Rovinj, Croatia: How do I Love Thee? Let Me Count the Ways.

The first night I arrived in Rovinj, Croatia, it was raining. I had taken the bus from Venice for my first stop in an month in a beautiful country that I had never visited before. Just a few weeks before, my father passed away and simultaneously became a first time homeowner, so I kind of neglected any research or planning. That first night, it was wet and it was dark, and my landlady recommended a restaurant that her husband worked at. When I asked him about ordering some wine, I had no idea how much it would cost, because I had not even researched how much a kuna (the Croatian currency) was to a dollar!

But after a good night’s sleep, I woke up to this.


Blue skies, rooftops, and in the distance a Venetian campanile! It was at this moment that my love affair with beautiful Rovinj began.

The oldest part of Rovinj was originally built on an island just off the mainland in the north Adriatic sea. First settled by Illyrians, it changed hands from the Roman to Byzantine to Frankish empires before becoming an important Venetian outpost in 1283. The Venetians ruled in Rovinj until the fall of the republic in 1797 and in those five centuries built many of the buildings still standing there today.


There are reminders of Venice everywhere, but what I really love about Rovinj is its extreme beauty and its location on the sea.

RovinjAs you  can see, the old town is on an island, but in the mid-18th century the sea was filled in and now it is connected to the mainland. The old town is a warren of narrow streets filled with shops, restaurants and bars. Cross over into the newer part of the town and you will be in a very pretty harbor.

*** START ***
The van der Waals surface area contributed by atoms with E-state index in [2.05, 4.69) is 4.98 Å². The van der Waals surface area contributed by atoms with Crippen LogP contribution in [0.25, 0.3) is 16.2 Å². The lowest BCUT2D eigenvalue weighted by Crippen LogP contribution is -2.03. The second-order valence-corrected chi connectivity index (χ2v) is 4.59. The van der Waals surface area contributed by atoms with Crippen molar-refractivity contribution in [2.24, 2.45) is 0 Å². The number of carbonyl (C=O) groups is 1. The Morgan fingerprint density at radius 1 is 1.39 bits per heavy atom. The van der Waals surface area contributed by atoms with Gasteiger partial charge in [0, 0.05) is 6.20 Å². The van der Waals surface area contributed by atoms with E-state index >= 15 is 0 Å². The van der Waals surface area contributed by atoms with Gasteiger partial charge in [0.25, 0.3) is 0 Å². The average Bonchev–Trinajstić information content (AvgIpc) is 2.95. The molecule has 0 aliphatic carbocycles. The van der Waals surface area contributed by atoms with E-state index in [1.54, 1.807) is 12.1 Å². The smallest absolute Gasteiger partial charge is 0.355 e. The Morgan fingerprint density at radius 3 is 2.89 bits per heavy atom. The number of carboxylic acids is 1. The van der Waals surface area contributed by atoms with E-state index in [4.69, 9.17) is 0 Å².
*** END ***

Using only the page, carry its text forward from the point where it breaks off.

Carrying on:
The harbor is also lined with shops, restaurants and bars. There is even a wine tasting room for the Istrian winery Tommaso there. An easy stroll will take you to a quieter part of the harbor.


Sunsets in Rovinj are glorious.


And so is morning mist.


What else do I love about Rovinj? The food, the wine, the mix of Italian and Croatian languages in the streets. Much of the wine is produced nearby in Istrian wineries, while the food is a delightful marriage of Italian and Eastern European cuisines. Because Rovinj was part of Italy from 1918 to 1947, many people still speak Italian there. They even sometimes understand my terrible Italian!

I bring a group to Croatia every year and we stay in Rovinj while exploring the wineries and sights of Istria on GrapeHops Croatia, Land of Wine and History Tour. Come along and see this fantastic place for yourself.



Shannon Essa leads small-group tours focusing on wine, food, and local culture in Croatia, Slovenia, Northern Italy and Northern Spain & Portugal.

Discover the backstreets of Venice or the wine, craft beer, and slow food of Piedmont, Italy. In Spain, experience the rustic foods and low-key lifestyle in beautiful Galicia, the wineries along the Camino de Santiago in the Bierzo region, or the justifiably famous wine regions and local food traditions of Catalonia. See many of Croatia’s most beautiful sights and learn about the rebirth of one of Europe’s oldest wine areas. And see all this with Shannon, who loves unique and out of the way wine and food experiences.

When not in Europe, Shannon does her eating and drinking in San Diego, California.

Slow Travel Tours is an affiliation of small-group tour operators who offer personalized trips in Italy, France and other European countries.
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